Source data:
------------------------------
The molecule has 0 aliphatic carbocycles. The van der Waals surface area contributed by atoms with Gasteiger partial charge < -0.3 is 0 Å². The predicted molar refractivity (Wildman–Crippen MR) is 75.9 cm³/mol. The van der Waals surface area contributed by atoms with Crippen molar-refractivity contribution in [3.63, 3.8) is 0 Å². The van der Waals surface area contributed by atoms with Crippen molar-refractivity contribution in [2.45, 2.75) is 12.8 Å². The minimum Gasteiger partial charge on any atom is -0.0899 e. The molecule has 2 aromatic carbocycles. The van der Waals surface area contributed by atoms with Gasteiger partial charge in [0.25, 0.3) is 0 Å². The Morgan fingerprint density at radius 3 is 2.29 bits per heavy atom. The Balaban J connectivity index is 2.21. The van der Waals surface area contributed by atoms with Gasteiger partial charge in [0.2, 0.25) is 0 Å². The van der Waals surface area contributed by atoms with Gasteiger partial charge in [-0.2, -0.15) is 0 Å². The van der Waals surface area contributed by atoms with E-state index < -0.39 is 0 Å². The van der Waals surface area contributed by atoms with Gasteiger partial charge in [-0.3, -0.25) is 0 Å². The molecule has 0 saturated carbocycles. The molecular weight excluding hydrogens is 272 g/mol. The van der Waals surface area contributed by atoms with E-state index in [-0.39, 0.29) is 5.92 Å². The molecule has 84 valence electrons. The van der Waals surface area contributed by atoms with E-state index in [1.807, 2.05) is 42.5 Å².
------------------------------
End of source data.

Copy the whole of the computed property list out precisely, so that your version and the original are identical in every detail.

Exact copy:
The molecule has 0 aliphatic carbocycles. The van der Waals surface area contributed by atoms with Gasteiger partial charge < -0.3 is 0 Å². The predicted molar refractivity (Wildman–Crippen MR) is 75.9 cm³/mol. The van der Waals surface area contributed by atoms with Crippen molar-refractivity contribution in [3.63, 3.8) is 0 Å². The van der Waals surface area contributed by atoms with Crippen molar-refractivity contribution in [2.45, 2.75) is 12.8 Å². The minimum Gasteiger partial charge on any atom is -0.0899 e. The molecule has 2 aromatic carbocycles. The van der Waals surface area contributed by atoms with Gasteiger partial charge in [0.25, 0.3) is 0 Å². The Morgan fingerprint density at radius 3 is 2.29 bits per heavy atom. The Balaban J connectivity index is 2.21. The van der Waals surface area contributed by atoms with Gasteiger partial charge in [0.2, 0.25) is 0 Å². The van der Waals surface area contributed by atoms with Gasteiger partial charge in [-0.2, -0.15) is 0 Å². The van der Waals surface area contributed by atoms with E-state index < -0.39 is 0 Å². The van der Waals surface area contributed by atoms with Gasteiger partial charge in [-0.3, -0.25) is 0 Å². The molecule has 0 saturated carbocycles. The molecular weight excluding hydrogens is 272 g/mol. The van der Waals surface area contributed by atoms with E-state index in [-0.39, 0.29) is 5.92 Å². The molecule has 84 valence electrons. The van der Waals surface area contributed by atoms with E-state index in [1.807, 2.05) is 42.5 Å².